Special & Exceptional Board Rates

The following information summarizes the regulations for special and exceptional rate eligibility, pursuant to New York State Department of Social Services regulations, Sections 427.2, 427.6, and 427.15. The regulations were effective August 1990.

The special rate is applicable for a child who:

  • suffers from pronounced physical conditions and a physician certifies that the child requires a high degree of physical care; or
  • is awaiting a family court hearing on a PINS or JD petition or is adjudicated a PINS or JD; or
  • has been diagnosed by a qualified psychiatrist or psychologist as being moderately developmentally disabled, emotionally disturbed or having a behavioral disorder which requires a high degree of supervision; or
  • is a refugee or Cuban/Haitian entrant and is unable to function successfully in the community; or
  • entered foster care directly from inpatient hospital care. This child is eligible for the special rate for one year. After that, eligibility depends on meeting one of the other conditions; or
  • has an equivalent condition as determined by the local commissioner.

Before August 1990, the special rate could be paid for children who were adjudicated abused or neglected or who were awaiting a Family Court hearing on an abuse or neglect petition, children who were unmarried expectant mothers, or children who were family-care patients from the Department of Mental Hygiene. As of August 1990, however, children can qualify for the special rate based only on the particular needs listed above.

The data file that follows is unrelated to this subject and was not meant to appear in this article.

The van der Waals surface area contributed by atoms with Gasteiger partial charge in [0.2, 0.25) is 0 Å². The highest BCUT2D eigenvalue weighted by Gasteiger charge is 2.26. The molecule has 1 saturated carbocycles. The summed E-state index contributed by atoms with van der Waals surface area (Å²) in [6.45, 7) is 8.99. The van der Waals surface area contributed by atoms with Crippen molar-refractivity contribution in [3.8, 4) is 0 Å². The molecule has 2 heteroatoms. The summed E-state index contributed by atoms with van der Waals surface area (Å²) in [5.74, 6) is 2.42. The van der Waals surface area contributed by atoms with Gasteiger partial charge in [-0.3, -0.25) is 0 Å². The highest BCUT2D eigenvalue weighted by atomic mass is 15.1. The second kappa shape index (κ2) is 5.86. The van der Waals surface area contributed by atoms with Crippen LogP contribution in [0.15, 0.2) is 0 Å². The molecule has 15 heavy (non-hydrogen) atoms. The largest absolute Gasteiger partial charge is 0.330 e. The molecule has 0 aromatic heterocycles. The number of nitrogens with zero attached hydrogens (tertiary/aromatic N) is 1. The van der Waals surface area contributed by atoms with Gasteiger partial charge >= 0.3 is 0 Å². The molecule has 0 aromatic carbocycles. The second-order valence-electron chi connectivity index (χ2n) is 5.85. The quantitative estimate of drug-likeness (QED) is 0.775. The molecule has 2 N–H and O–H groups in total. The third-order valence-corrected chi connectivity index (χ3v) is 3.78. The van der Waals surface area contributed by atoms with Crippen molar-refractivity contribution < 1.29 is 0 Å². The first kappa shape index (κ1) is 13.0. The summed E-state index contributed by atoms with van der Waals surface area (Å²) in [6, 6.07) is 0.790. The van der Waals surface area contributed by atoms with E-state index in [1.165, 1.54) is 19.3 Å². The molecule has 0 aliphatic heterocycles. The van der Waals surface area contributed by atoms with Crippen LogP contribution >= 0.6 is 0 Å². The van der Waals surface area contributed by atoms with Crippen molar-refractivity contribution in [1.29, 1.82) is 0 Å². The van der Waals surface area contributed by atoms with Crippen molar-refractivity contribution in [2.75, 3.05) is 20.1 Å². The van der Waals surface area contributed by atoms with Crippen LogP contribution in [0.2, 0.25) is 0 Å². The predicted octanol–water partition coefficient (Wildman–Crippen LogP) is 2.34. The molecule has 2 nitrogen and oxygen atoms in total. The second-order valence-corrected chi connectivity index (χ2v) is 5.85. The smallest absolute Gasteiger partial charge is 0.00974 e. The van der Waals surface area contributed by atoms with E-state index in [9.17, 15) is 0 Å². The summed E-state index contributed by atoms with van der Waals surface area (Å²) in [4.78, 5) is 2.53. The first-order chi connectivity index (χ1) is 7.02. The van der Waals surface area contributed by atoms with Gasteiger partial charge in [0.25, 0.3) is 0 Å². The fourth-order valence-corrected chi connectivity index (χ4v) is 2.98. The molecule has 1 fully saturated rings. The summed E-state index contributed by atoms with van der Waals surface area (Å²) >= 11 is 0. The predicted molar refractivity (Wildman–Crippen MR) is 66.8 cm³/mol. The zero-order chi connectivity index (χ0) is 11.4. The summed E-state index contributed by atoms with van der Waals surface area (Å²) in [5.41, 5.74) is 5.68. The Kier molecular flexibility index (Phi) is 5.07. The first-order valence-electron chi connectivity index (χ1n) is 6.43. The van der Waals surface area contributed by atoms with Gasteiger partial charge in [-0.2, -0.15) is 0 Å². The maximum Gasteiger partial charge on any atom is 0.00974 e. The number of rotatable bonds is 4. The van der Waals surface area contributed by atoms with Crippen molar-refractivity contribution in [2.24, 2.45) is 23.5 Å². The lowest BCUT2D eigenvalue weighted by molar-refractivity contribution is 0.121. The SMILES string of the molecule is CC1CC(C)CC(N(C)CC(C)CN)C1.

In order to receive the special rate, adoptive or foster parents must participate in at least 4 hours of agency training per year, actively participate in case conferences, and have the necessary training and background to care for the child.

The exceptional rate is applicable for a child who:

  • requires, as certified by a physician, 24-hour a day care provided by qualified nurses or persons supervised by qualified nurses; or
  • has severe behavior problems characterized by the infliction of violence on themselves, other persons or their physical surroundings, and who has been certified by a qualified psychiatrist or psychologist as requiring high levels of individual supervision in the home; or
  • has been diagnosed by a qualified physician as having severe mental illness, such as child schizophrenia, severe developmental disabilities, brain damage or autism; or
  • has been diagnosed by a physician as having AIDS or HIV-related illness. If a child tests positive for HIV infection then seroconverts to negative, the child remains eligible for the exceptional rate for one year. After that, eligibility depends on meeting one of the other conditions; or
  • has an equivalent condition as determined by the local commissioner.

To receive the exceptional rate, adoptive or foster parents must participate in at least 5 hours of training per year, actively participate in case conferences, and have the necessary training and background to care for the child.

All social services districts are required to have a schedule of rates for foster family care in the normal (basic), special, and exceptional categories. The family should contact the agency that originally placed the child with them to discuss the situation.

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